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          14. Mturk

          If you’ve heard of crowdsourcing (and even if you haven’t), Amazon’s Mechanical Turk program is a great place to get involved. Much like at Elance, you input your info and skills. You then are able to search for different menial tasks ranging from identifying inappropriate web content to transcribing audio recordings to basic data entry work.

          Just like at any other job, the more work you do, and the better your quality, the more opportunities you’ll have to make money. The payouts are often small, and your payment is received in Amazon credit, but Mturk is a great place to make mindless money while veg’ing on the couch watching TV.

          15. LinkedIn

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            LinkedIn is a social media site for professionals. This isn’t a direct way to make money, but it’s a great way to connect to your current and potential peers, customers, clients, vendors, and more here. You’ll build a reputation and get in the loop on important developments in your chosen career path and/or industry. One day an old college buddy may hit you up for a dream job you never considered at the exact moment you are looking for a new vocation. Whether you like it or not, keeping your LinkedIn profile current is a great way to get surprised with new work opportunities out the blue.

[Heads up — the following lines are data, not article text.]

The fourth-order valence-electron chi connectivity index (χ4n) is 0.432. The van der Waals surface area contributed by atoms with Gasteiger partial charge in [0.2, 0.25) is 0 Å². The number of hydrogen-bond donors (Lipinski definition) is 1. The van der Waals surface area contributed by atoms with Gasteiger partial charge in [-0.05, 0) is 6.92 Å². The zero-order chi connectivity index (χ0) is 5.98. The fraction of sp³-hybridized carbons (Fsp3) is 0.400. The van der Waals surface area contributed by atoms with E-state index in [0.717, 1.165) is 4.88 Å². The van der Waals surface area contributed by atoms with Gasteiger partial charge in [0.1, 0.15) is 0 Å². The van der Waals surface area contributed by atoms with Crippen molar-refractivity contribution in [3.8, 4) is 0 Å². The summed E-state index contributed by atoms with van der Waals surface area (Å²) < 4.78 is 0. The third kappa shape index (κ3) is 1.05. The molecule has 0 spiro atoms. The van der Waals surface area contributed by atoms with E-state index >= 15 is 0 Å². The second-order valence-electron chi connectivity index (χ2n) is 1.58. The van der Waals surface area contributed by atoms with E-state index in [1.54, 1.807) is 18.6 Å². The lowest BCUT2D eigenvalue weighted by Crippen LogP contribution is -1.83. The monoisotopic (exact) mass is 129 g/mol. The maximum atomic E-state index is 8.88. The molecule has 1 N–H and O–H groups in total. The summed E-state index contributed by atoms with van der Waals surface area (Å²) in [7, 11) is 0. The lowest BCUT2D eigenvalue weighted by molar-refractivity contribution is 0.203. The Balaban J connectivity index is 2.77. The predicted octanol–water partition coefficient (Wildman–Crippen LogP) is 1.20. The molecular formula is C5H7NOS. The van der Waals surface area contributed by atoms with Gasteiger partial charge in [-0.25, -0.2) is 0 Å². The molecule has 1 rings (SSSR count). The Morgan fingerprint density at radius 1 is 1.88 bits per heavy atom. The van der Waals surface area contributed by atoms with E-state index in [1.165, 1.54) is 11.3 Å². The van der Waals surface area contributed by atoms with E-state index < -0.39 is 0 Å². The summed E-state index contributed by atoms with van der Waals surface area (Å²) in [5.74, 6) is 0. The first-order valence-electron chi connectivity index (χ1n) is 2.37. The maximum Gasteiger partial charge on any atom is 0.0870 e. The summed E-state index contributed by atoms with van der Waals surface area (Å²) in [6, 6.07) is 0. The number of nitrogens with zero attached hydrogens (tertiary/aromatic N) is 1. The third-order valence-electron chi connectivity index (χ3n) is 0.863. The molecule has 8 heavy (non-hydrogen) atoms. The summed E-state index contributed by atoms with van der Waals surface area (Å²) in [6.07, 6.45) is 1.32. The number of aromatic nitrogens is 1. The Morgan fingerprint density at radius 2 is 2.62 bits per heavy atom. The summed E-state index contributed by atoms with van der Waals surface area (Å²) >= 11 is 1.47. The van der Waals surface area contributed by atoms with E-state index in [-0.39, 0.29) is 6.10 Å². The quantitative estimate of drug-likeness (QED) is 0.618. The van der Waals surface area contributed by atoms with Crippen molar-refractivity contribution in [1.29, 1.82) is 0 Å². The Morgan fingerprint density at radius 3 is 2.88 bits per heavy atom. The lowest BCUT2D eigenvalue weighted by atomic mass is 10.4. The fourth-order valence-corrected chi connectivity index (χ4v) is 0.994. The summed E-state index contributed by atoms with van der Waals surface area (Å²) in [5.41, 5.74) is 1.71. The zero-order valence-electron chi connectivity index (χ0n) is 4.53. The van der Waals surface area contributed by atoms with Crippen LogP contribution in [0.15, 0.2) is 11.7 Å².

16. Care.com

            If you’re an experienced nanny or babysitter, Care.com is the place you want to make money. By listing yourself on the Craigslist of Childcare, you’ll broaden your reach and increase your odds of finding the right gig at the right time. You can be pickier with what kids you watch when you have the reputation and traffic to pull in more customers. Join Care.com and start making money by investing in the future of our youth.

            17. ThePirateBay

            I support bootlegging – I don’t see it as being immoral or unethical in any way. I used to bootleg quite a bit in my youth, and I still do on occasion today (although not yet today in particular, I more meant “in the present”). If you want to hustle for your money, do what you must, baby. Download some software, music, movies, or other assorted digital goodness here and start slangin. It’s not an easy life, but sometimes you gotta do what you gotta do.

            18. iTunes

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              If you’re a musician, writer, artist, tech nerd, pundit, or can produce any type of audio, video, or text worth consuming, you may be able to sell some stuff in Apple’s flagship iTunes store. By selling your work here, you’re able to stand next to the marketing clout of big business. You can make a healthy living off the iTunes store, and there’s no better time than now. Learn more about iTunes with this lifehack.

              19. Yelp!

              If you have a business, you want to get listed on Yelp! You may not use the software, but some people do, and they use it religiously (and I don’t mean they’ll kill you over it). By listing your business on Yelp!, you’re putting yourself on the map. From here, you also need to start using Yelp! Write reviews of places you go. It’ll be worth it in the long run.